Superintendent Bowden has to go.

Here’s today’s vocabulary quiz.

Which word best describes embattled Sarasota County Schools Superintendent Todd Bowden?

A. Arrogance

B. Hubris

C. Chutzpah

D. Clueless

E. All of the above

As we learned this week, the correct answer is E.

Why? Well, after a report concluded that his actions had “played a primary role in the District’s failure to promptly and adequately address” allegations of misconduct against his former assistant superintendent, he could have heeded calls for his resignation so the District could move forward under new leadership.

Or at the least he could have acknowledged errors in the way he responded to the allegations and outlined how he’ll do things differently in the future.

Instead, on Monday he said he’d be willing to agree to terminate his four-year contract as superintendent in exchange for a 10-year contract as executive director of Facilities, Planning and Construction.

At an annual salary of $175,000, plus benefits and salary adjustments.

With 20 weeks of severance pay.

And the rest of the year off with pay.

Plus a guarantee of an equivalent job if his new position is eliminated.

As well as a provision that he can only be suspended or fired for “good cause.”

Or if the School Board isn’t amenable to that “offer,” he’ll just remain superintendent, thank you very much.

That’s right. Bowden saw allegations that he mishandled a serious personnel matter — over which a federal lawsuit was filed, also on Monday — as an opportunity to try to leverage himself into a better contract.

If your job were on the line and you made that “offer” to your employer, you’d be escorted from the premises as soon as he or she stopped laughing. The School Board couldn’t do that under Bowden’s current contract but it did vote to give him 30 days to prepare to face possible disciplinary action in December.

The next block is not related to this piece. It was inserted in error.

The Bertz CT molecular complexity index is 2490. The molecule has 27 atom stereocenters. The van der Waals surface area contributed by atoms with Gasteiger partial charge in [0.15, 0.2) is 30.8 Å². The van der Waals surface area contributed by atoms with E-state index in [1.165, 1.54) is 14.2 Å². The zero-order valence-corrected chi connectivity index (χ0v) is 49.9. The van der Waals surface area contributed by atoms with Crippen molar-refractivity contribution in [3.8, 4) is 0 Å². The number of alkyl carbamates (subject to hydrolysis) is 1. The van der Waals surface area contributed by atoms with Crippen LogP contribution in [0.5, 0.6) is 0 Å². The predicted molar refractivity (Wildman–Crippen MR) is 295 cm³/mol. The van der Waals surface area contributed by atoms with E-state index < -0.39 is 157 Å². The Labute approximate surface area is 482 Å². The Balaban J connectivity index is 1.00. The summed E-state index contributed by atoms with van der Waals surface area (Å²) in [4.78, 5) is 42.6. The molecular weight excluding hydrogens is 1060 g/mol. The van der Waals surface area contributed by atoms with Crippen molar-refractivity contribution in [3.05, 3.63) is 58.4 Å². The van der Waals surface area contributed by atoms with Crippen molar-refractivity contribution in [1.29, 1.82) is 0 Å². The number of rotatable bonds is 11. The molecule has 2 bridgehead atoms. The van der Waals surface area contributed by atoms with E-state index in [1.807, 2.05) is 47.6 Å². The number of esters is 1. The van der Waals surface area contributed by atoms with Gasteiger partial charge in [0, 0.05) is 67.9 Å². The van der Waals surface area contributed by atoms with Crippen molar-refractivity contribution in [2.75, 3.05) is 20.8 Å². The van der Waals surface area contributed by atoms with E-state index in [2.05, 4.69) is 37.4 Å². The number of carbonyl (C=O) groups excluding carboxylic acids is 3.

If he cares about the District, he’ll resign rather than put the School Board through what would be a heated, divisive debate that needs to end in his departure.

Will he? Don’t bet on it. His “offer” is strong evidence that he thinks the District needs him. It doesn’t.

He probably believes he’s negotiating from a position of strength because it would take four votes on the five-member School Board to fire him and three of the members have been staunch supporters.

Two of them, however, voted to put him on notice of potential disciplinary action, though they may argue for a lighter penalty than termination.

But in our opinion that might be justified only if Bowden had acknowledged mishandling the complaints against the former assistant superintendent and he otherwise had strong support.

The School Board is divided, however, and teachers don’t back him. One reason is that his current contract — signed in February, a year before his old one would have expired — guarantees him annual raises; their contracts don’t. We can only imagine their reaction to his “offer.”

Of course, being superintendent isn’t a popularity contest. The person in the job doesn’t need to be liked but he or she needs to be respected or move on, voluntarily or involuntarily — and not just to another job.

Bowden’s support is too eroded to be rebuilt. It’s time for him to move on, voluntarily or …


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